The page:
Route Fifty reported on reactions to the plan on Thursday. A tax credit breakdown of the bill lists and explains the various programs impacted. The Associated Press has additional reporting. Some North Carolina municipalities are also weighing in.
A federal court this week said it will move ahead on plans to redraw a number of state legislative districts with the hand of a "special master," in this case an expert not employed by the General Assembly. It follows objections from Republican legislative leaders who asked, to the court's denial, to handle the new redraw in-house. For background, the court believes the legislature racially gerrymandered its 2011 state House and Senate maps and ordered revisions. The legislature created new maps in August, but not to the court's satisfaction. The court, wanting "constitutionally adequate" districts in place for the 2018 election, in turn called on the special master to step in. News coverage from the Associated Press explains the development in detail.
League members and Duke Energy officials met in Raleigh on Monday to discuss issues surrounding the modernization of municipal street lighting. The discussion included information regarding the current rate cases in both the Duke Energy Progress and Duke Energy Carolinas territories as they relate to lighting and an update on new products including lighting control technology for LEDs. Participants also received information from League Legislative Counsel Erin Wynia on local regulation of small cell wireless systems. The meeting served as a continuation of discussions that began after the League, in 2013, intervened in the Duke Energy Carolinas rate case before the N.C. Utilities Commission. Presentations from the meeting can be viewed here and here. If interested in options for converting existing street lights to LED or options for new streetlight installations, please contact Shelly Phillips with Duke Energy. If you have questions regarding these meetings, contact League Legislative and Regulatory Counsel Sarah Collins.
Recommendations for fighting the opioid epidemic are in the president's hands. Gov. Roy Cooper, a member of the President's Commission on Combatting Drug Addiction and the Opioid Crisis, said this week he voted to send the commission's report to the White House with a "robust set" of recommendations including tougher penalties for traffickers, the adoption of additional detection technologies, and the prevention of the "doctor shopping" that abusers use to gain continued access to opioids. "The opioid crisis is real," the governor said. "People's lives and our economy depend on strong and decisive action. In North Carolina, we have seen a 1000% increase in opioid-related deaths since 1999." Cities and towns across North Carolina are individually taking steps to combat the problem as well. Read the full report.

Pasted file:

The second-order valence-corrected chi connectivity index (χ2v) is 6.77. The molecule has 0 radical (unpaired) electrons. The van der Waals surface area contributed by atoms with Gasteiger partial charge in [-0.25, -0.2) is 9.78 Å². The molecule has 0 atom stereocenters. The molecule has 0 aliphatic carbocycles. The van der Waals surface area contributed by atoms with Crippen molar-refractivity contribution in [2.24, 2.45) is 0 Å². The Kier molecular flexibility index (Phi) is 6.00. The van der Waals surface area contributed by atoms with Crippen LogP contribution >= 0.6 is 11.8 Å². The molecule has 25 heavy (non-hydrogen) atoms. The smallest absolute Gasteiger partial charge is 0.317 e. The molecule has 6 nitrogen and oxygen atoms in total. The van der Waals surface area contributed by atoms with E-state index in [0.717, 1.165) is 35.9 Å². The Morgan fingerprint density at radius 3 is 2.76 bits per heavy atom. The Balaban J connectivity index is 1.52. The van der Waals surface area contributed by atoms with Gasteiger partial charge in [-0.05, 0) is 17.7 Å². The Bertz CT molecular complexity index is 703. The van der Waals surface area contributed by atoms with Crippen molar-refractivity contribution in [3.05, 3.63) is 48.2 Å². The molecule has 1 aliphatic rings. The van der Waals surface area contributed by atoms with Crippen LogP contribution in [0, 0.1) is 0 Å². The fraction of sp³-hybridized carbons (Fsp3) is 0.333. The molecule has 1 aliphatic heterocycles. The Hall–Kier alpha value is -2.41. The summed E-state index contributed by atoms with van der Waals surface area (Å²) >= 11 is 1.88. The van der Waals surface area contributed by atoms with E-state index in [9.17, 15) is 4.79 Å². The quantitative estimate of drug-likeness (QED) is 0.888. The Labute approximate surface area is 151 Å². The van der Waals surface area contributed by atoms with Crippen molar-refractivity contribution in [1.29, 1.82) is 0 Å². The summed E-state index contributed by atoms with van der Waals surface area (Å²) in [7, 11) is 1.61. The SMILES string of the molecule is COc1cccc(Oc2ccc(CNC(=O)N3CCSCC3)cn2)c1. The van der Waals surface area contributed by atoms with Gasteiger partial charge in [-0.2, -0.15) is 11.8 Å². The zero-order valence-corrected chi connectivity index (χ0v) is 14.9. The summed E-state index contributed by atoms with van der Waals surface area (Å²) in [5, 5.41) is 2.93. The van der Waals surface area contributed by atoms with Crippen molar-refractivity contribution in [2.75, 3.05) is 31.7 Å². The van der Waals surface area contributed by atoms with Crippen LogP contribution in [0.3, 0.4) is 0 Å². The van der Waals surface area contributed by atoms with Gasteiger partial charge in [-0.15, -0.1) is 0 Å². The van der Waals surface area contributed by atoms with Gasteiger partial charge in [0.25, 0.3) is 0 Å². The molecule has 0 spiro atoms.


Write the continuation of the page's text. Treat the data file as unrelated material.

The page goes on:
Additional dates and locations have been added in a program for 2020 Census preparation and accuracy, but a deadline is ahead in December. The Local Update of Census Addresses (LUCA) program is the once-in-a-decade chance for local governments to double-check and verify the accuracy of the Census address list for their area. An accurate list means a more-accurate Census, which is important for communities' access to various funding and planning resources. A George Washington University study, for instance, found that North Carolina received more than $1,600 per person in federal funds in fiscal year 2015 based on Census data. LUCA participation may maximize the investment in your community. The deadline for LUCA registration is Dec. 15. Anyone planning to attend should complete this document.